- A One-Step Test for Connectedness of Radix IFS Tiles, AMS 2011 Spring Southeastern Section Meeting, Special Session on Fractals and Tilings, Georgia Southern University, Statesboro, GA; March 2011.
- Similar Matrices and Topological Properties of Self-Affine Tiles, Analysis and Number Theory Seminar, Department of Mathematics and Statistics, Dalhouse University, Halifax, NS; March 2010.

There is a common perception, most famously expressed by the mathematician G.H.~Hardy, that applications of mathematics only "accentuate the existing inequalities in the distribution of wealth, or more directly promote the destruction of human life." [Hardy, "A Mathematician's Apology"] In other words, Hardy claimed that applied mathematics was antithetical to the pursuit of social justice, that is, working to change our political, economic, and social structures to achieve more even distributions of wealth and political power and to eliminate oppression. A glance at the non-academic employers in mathematical job listings reinforces this conclusion. That young mathematicians may find their non-academic job options either uninteresting or inconsistent with their personal ethics, as Hardy did, has serious consequences for the profession, and for the direction of applied mathematics research.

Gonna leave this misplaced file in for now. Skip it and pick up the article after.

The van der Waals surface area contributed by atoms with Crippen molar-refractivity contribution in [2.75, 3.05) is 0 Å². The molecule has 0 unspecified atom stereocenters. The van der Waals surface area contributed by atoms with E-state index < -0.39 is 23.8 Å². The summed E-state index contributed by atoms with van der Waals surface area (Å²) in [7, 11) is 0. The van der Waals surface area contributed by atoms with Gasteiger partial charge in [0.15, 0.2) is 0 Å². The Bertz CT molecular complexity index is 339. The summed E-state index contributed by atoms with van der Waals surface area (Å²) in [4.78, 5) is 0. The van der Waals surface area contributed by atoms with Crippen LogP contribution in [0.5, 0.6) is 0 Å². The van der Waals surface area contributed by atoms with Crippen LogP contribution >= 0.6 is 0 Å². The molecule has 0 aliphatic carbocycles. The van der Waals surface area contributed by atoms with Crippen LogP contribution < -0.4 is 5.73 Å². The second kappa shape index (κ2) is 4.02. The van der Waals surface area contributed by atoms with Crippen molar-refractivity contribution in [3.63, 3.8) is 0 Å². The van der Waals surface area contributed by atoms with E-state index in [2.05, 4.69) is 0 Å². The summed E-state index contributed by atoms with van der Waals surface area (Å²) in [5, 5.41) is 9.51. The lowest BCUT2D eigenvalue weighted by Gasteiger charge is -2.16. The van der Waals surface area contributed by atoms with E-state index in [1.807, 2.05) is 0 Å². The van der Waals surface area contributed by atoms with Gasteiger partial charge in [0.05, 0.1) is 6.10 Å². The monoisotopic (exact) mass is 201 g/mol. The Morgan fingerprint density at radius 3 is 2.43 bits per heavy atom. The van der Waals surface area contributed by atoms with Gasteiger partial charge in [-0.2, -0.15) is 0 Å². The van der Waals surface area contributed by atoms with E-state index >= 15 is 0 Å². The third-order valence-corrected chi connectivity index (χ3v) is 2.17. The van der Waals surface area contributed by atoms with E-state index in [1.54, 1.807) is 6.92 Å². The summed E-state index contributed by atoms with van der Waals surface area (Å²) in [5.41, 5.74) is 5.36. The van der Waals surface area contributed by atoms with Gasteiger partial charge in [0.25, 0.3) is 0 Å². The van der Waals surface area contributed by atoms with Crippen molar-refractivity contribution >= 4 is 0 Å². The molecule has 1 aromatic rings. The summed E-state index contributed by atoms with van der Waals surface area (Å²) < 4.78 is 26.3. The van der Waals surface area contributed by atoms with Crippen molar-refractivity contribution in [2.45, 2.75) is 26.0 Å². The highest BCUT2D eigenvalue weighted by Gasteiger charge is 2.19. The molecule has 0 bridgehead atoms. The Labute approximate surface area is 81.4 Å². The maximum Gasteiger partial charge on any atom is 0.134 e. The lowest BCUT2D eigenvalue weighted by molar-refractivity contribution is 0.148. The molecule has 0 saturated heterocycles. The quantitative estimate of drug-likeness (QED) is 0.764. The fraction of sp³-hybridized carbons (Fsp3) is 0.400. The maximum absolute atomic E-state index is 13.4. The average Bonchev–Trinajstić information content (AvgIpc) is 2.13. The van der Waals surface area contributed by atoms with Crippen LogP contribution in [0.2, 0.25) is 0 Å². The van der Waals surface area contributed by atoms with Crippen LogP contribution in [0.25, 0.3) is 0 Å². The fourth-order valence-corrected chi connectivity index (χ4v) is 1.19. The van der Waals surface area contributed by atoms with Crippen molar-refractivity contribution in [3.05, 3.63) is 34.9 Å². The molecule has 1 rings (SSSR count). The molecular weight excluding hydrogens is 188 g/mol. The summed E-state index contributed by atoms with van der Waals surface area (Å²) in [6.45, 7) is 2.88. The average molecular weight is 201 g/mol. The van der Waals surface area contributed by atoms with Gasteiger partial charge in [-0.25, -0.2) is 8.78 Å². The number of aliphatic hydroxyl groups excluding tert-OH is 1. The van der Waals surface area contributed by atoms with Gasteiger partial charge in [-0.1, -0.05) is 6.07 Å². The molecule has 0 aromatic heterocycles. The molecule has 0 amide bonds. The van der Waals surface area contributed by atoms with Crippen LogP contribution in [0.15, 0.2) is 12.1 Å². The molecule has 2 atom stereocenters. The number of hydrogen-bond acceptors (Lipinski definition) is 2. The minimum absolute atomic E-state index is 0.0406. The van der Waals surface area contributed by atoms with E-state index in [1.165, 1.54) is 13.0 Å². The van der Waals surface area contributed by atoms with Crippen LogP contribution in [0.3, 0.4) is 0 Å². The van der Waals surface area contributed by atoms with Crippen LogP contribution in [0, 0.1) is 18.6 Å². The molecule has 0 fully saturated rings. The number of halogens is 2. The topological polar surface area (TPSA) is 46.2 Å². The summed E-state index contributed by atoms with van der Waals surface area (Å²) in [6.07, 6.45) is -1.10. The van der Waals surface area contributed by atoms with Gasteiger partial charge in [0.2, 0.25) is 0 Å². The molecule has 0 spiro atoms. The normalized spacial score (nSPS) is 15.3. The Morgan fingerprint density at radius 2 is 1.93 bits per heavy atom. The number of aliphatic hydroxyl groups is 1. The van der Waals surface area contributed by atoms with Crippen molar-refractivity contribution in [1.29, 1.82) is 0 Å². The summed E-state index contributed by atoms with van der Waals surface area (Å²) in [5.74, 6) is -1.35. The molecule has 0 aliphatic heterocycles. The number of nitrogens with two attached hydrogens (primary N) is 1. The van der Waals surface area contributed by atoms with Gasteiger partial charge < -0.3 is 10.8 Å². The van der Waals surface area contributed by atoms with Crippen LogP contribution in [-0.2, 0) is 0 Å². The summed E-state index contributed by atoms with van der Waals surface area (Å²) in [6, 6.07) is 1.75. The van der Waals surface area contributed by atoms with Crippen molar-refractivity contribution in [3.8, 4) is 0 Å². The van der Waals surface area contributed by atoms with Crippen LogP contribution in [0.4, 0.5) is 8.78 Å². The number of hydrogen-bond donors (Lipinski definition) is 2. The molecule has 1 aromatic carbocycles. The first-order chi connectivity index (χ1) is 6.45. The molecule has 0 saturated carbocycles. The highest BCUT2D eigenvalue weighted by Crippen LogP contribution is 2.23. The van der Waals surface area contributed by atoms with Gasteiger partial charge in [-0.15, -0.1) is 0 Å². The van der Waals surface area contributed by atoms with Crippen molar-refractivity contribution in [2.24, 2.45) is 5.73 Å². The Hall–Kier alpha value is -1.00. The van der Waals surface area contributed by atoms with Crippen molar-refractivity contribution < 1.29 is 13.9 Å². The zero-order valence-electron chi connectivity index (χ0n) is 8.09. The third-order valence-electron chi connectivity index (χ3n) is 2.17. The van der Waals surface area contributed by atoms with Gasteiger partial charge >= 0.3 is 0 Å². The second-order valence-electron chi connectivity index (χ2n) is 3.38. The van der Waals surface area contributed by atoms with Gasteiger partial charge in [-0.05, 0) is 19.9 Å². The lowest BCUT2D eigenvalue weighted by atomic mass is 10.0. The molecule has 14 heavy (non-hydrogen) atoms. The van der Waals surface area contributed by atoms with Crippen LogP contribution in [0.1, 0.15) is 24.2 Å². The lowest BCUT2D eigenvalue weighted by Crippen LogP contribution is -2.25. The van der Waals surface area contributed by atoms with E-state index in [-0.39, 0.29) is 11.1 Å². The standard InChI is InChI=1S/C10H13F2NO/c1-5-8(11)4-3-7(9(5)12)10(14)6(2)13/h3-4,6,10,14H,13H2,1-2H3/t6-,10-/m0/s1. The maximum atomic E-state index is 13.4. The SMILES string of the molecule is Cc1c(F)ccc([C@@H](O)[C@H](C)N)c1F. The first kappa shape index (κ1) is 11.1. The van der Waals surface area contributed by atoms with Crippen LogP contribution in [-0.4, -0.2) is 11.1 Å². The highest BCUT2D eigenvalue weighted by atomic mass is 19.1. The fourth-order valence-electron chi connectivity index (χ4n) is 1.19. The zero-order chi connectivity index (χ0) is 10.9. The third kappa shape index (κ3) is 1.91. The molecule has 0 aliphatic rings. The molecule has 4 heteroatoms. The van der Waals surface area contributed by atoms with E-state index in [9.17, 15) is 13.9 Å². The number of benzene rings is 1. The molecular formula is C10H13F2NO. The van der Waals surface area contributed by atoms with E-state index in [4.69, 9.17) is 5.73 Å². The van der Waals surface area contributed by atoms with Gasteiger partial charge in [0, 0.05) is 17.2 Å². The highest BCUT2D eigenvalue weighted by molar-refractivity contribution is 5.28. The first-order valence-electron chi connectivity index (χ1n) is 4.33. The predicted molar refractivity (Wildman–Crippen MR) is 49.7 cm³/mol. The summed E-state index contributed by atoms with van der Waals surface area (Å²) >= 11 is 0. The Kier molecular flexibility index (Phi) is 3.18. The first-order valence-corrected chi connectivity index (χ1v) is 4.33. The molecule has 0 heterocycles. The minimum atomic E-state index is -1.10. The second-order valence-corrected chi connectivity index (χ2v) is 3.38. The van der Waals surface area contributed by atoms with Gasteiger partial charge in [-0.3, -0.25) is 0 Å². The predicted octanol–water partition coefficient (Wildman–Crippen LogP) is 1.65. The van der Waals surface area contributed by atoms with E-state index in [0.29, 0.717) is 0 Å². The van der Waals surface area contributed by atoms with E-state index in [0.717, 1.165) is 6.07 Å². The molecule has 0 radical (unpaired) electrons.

Yet applied mathematics research is, indeed, done in areas that could be considered supportive of social justice goals. Different funding levels for different applications combined with the fact that many are in newer areas, such as climate modeling or voting theory, mean that many mathematicians and students are less aware of such research. A few examples were presented at a panel discussion that I organized at the January, 2011 Joint Mathematics Meetings in New Orleans, LA. However, much work is still needed to identify open research problems and opportunities for mathematicians to collaborate with non-mathematicians on applied research projects that have a social justice focus.

Stay tuned for more information, including a web site dedicated to the Mathematics of Social Justice.

Department of Mathematics and Statistics

Acadia University

Sage open source mathematics software

WeBWorK open source online homework system

SENCER, Science Education for New Civic Engagements and Responsibilities

ACMMaC Acadia Centre for Mathematical Modeling and Computation

ACEnet Atlantic Computational Excellence Network

Harrison McCain Award Fund (Acadia University)

Guide to Tenants Rights in Nova Scotia (maintained by Dalhousie Legal Aid)

Dalhousie Legal Aid Service